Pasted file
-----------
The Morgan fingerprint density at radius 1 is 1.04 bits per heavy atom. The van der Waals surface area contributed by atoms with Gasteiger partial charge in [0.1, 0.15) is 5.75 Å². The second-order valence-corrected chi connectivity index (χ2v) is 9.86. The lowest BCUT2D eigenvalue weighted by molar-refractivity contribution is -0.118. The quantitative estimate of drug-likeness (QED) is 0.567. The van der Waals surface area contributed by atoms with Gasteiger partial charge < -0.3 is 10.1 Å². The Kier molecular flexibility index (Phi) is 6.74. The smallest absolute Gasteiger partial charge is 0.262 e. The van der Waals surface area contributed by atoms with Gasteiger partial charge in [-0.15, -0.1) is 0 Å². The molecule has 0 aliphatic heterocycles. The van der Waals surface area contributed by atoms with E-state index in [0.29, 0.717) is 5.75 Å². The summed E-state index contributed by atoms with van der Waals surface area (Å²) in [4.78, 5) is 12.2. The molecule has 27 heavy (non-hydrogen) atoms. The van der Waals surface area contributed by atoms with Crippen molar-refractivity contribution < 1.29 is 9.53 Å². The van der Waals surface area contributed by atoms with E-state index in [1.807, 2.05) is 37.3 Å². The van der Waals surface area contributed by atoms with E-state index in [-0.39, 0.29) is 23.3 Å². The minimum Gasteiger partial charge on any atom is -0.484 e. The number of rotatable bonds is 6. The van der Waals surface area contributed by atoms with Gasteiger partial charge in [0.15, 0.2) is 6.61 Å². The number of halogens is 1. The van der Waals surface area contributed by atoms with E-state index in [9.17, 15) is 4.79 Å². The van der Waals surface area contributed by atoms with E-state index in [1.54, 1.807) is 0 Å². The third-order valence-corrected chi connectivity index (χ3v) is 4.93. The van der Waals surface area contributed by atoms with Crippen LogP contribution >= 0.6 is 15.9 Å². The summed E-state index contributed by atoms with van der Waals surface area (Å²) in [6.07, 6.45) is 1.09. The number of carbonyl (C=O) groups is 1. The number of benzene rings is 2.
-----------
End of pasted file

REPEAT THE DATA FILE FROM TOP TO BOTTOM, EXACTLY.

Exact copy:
The Morgan fingerprint density at radius 1 is 1.04 bits per heavy atom. The van der Waals surface area contributed by atoms with Gasteiger partial charge in [0.1, 0.15) is 5.75 Å². The second-order valence-corrected chi connectivity index (χ2v) is 9.86. The lowest BCUT2D eigenvalue weighted by molar-refractivity contribution is -0.118. The quantitative estimate of drug-likeness (QED) is 0.567. The van der Waals surface area contributed by atoms with Gasteiger partial charge < -0.3 is 10.1 Å². The Kier molecular flexibility index (Phi) is 6.74. The smallest absolute Gasteiger partial charge is 0.262 e. The van der Waals surface area contributed by atoms with Gasteiger partial charge in [-0.15, -0.1) is 0 Å². The molecule has 0 aliphatic heterocycles. The van der Waals surface area contributed by atoms with E-state index in [0.29, 0.717) is 5.75 Å². The summed E-state index contributed by atoms with van der Waals surface area (Å²) in [4.78, 5) is 12.2. The molecule has 27 heavy (non-hydrogen) atoms. The van der Waals surface area contributed by atoms with Crippen molar-refractivity contribution < 1.29 is 9.53 Å². The van der Waals surface area contributed by atoms with E-state index in [1.807, 2.05) is 37.3 Å². The van der Waals surface area contributed by atoms with E-state index in [-0.39, 0.29) is 23.3 Å². The minimum Gasteiger partial charge on any atom is -0.484 e. The number of rotatable bonds is 6. The van der Waals surface area contributed by atoms with Gasteiger partial charge in [0.15, 0.2) is 6.61 Å². The number of halogens is 1. The van der Waals surface area contributed by atoms with E-state index in [9.17, 15) is 4.79 Å². The van der Waals surface area contributed by atoms with E-state index in [1.54, 1.807) is 0 Å². The third-order valence-corrected chi connectivity index (χ3v) is 4.93. The van der Waals surface area contributed by atoms with Crippen LogP contribution >= 0.6 is 15.9 Å². The summed E-state index contributed by atoms with van der Waals surface area (Å²) in [6.07, 6.45) is 1.09. The number of carbonyl (C=O) groups is 1. The number of benzene rings is 2.